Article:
By Kathryn Jezer-Morton
Evidence suggests that when ambitious young researchers win accolades early in their career, they are more likely to receive increasingly prestigious prizes and awards as their work progresses. It was with this finding in mind that Principal and Vice-Chancellor Suzanne Fortier founded the Principal’s Prize for Outstanding Emerging Researchers in 2013. This year, three members of McGill’s faculty will be awarded the prize during the Convocation for the Faculties of Arts, Science and Engineering. They are: Prof. Jessica Coon in the Department of Linguistics, Faculty of Arts; Prof. Tomislav Friscic in the Department of Chemistry, Faculty of Science; and Prof. Nathalie Tufenkji in the Department of Chemical Engineering, Faculty of Engineering.
“The Principal’s Prize for Outstanding Emerging Researchers was first awarded in 2013 with the intention of celebrating and supporting the work of highly accomplished scholars still in the early stages of their careers,” said Professor Fortier. “It is with great pride that we will be awarding this year’s prize to three professors who are already leaders in their fields and role models for their students. It is thanks to the ambitious work being done by individuals like these that McGill is internationally renowned for our research intensity.”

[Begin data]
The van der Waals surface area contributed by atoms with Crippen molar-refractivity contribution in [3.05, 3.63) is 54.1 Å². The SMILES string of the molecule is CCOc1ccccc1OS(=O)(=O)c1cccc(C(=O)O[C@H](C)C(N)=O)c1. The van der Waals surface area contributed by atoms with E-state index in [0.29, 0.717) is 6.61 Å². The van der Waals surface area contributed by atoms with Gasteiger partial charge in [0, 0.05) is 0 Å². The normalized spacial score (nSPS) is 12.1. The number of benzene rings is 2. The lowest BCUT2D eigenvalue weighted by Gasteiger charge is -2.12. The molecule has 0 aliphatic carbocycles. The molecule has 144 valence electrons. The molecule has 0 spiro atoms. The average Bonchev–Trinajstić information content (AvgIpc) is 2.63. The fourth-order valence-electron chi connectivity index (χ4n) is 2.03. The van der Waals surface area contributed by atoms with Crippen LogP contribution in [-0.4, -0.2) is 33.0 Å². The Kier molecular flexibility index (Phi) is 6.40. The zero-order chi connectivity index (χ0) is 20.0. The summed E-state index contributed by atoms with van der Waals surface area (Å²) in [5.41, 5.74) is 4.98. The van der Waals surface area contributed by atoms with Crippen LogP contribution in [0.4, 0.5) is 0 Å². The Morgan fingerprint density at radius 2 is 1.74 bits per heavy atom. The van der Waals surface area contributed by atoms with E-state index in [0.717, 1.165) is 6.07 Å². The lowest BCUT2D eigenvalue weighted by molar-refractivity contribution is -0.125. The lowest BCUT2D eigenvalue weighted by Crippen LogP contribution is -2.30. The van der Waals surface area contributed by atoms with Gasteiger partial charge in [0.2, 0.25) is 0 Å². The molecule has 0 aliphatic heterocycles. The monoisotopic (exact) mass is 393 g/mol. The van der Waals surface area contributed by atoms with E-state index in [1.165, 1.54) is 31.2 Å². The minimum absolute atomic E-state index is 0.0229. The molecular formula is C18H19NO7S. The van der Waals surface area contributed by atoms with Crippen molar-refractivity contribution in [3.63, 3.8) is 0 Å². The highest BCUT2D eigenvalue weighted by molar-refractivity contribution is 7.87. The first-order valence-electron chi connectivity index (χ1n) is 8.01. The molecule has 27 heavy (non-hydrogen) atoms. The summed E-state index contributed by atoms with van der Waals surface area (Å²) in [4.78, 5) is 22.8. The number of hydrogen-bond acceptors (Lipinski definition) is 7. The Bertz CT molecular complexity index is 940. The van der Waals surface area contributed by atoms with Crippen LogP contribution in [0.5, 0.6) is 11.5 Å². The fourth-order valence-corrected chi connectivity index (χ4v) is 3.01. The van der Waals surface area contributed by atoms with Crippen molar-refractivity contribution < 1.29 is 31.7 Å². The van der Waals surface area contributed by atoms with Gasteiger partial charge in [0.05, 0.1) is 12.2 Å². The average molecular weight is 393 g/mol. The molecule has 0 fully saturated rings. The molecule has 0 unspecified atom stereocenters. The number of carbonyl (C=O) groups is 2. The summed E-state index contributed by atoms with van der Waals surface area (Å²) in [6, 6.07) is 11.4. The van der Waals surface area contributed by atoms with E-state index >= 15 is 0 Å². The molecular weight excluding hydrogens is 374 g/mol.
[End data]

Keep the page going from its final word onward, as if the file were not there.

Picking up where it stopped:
This prize is the newest of the Principal’s Prizes, which include the Prize for Excellence in Teaching, and the Prize for Administrative and Support Staff. The Prize for Outstanding Emerging Researchers was an initiative of the Office of the Vice Principal of Research and Innovation (formerly Research and International Relations), which honours individuals across all disciplines. Up to three Prizes for Outstanding Emerging Researchers are given each year in the form of a monetary prize.
Jessica Coon: Preserving threatened languages in the field
Professor Jessica Coon, Associate Professor in the Department of Linguistics, holds a Canada Research Chair in Syntax and Indigenous Languages. Her expertise lies in the syntax and morphology of languages spoken by Mayan people in Central America, and more recently, Mi’gmaq spoken in Eastern Canada. Beyond taking a theoretical linguistic approach to studying these languages, Prof. Coon leads workshops in communities where these languages are spoken. By combining the study of linguistic forms with the teaching of these languages whose existences are under threat of extinction, Professor Coon combines exceptional fieldwork with essential language revitalization.
Prof. Coon joined McGill in 2011, after receiving her PhD from the Massachusetts Institute of Technology in 2010. Her first monograph, Aspects of Split Ergativity, was published in 2013 by Oxford University Press and addresses core issues in syntactic theory through an investigation of grammatical properties of Mayan languages.
“The Principal’s Prize is a great honour, and I feel extremely fortunate for all of the support I have received here at McGill,” said Professor Coon. “We all know that research is never done alone, and my own work has benefited tremendously from my colleagues in Linguistics, the Faculty of Arts, and the University as a whole.”